The electric-car market is growing, but remains small. A majority of drivers still stop at the station regularly, filling up their gas-guzzling vehicles and allowing the oil industry to stay in business. But Bloomberg projects more than a third of all cars will be electric by 2040, and the oil companies aren’t buying it.
Through numerous calculations based on current rates of car sales, Bloomberg recently predicted the 2020s to be the decade of the electric car—starting just under four years from now.
With a 35 percent decline of battery prices in 2015, the projection slated electric cars to be as affordable as their gasoline counterparts within just six years. Bloomberg predicts that will spark a widespread adoption of electric cars.
That trajectory sounds ambitious, but with the rise of electric cars and the ever-increasing number of plans for “Tesla fighters,” perhaps it isn’t.
The real “magic year” for electric cars won’t come until 2040, according to the Bloomberg projections. That year, the average long-range electric car could less than $22,000, and 35 percent of all new vehicles on the road would be equipped with a plug.
For now, electric cars make up a minuscule fraction of road cars—just a tenth of a percent, according to the report. They’re also expensive. And whether it be by denial or by a force of knowledge the rest of us don’t have, a good portion of the oil industry isn’t intimidated by the future of those numbers. From Bloomberg:
OPEC maintains that electric vehicles (EVs) will make up just 1 percent of cars in 2040. Last year ConocoPhillips Chief Executive Officer Ryan Lance told me EVs won’t have a material impact for another 50 years—probably not in his lifetime.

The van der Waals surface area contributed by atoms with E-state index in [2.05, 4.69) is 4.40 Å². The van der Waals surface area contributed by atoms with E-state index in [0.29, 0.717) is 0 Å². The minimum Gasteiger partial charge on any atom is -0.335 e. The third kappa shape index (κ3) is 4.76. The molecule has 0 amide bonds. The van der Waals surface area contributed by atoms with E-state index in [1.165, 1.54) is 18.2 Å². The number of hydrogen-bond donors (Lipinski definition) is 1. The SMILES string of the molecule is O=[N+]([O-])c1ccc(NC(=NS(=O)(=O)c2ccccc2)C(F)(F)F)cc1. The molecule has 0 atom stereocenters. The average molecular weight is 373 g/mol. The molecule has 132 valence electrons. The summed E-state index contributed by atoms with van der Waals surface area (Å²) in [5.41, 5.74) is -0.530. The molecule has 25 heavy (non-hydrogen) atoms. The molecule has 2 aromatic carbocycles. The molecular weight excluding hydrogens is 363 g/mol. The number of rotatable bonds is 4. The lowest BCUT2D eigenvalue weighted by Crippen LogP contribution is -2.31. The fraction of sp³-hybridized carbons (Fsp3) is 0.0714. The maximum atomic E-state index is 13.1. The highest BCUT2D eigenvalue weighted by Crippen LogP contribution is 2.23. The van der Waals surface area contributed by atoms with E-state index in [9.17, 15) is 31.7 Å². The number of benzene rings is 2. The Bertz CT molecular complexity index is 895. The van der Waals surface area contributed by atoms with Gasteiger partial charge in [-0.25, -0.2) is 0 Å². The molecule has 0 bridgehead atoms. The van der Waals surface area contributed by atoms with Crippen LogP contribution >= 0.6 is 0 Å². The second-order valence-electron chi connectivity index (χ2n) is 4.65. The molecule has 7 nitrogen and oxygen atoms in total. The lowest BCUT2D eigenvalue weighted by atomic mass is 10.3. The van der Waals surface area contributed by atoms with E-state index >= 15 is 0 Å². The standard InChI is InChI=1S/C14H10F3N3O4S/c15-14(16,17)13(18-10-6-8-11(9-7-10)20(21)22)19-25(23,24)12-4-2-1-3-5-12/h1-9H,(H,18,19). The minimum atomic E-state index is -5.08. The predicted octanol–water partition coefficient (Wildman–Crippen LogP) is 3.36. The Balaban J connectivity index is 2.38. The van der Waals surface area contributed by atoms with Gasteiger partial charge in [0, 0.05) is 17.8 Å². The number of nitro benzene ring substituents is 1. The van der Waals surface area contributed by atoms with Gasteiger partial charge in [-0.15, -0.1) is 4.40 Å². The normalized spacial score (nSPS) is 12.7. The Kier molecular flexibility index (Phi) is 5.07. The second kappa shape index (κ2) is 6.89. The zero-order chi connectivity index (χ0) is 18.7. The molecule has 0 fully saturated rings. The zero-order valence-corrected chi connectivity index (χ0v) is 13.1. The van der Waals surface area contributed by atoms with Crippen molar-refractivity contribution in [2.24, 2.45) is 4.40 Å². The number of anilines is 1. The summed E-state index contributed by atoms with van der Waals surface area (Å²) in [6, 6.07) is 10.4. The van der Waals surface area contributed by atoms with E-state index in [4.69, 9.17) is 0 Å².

But the numbers the oil industry uses to calculate the growth of electric cars is small, and fairly unrealistic. Bloomberg continued:
“If you look at reports like what OPEC puts out, what Exxon puts out, they put adoption at like 2 percent,” said Salim Morsy, BNEF analyst and author of today’s EV report. “Whether the end number by 2040 is 25 percent or 50 percent, it frankly doesn’t matter as much as making the binary call that there will be mass adoption.”
In predicting the potential for a so-called “crisis” in the oil market in the wake of electric-car production, Bloomberg slated that event—which would entail electric cars displacing two million barrels of oil per day—could occur as early as 2023. But that’s aggressive, and accounting for sales drop-offs on electric vehicles would put that crisis further down the road by several years.
There are, of course, hurdles. Gas is incredibly cheap right now, leading buyers to load up on big trucks and SUVs and all but ignore EVs and hybrids. Some predict that cheap gas could stick around forever. There’s still the infrastructure problem as well—a chicken-and-egg situation that prevents charging stations from being as widespread as gas stations, and many Americans likely still find charge times to be inconvenient. (And as the story notes, developing markets are likely to keep with fossil fuels much longer than the U.S. or Europe.)
The report additionally laid out a potential future for electric cars, which looks to be moving in the right direction. The full analysis offers an interesting look at what could become of the electric-car and oil markets, and the graphs—along with the rest of the report—can be found here.
Do you think the next decade will see the great electric car boom?
Photo credit: Miles Willis/Stringer/Getty Images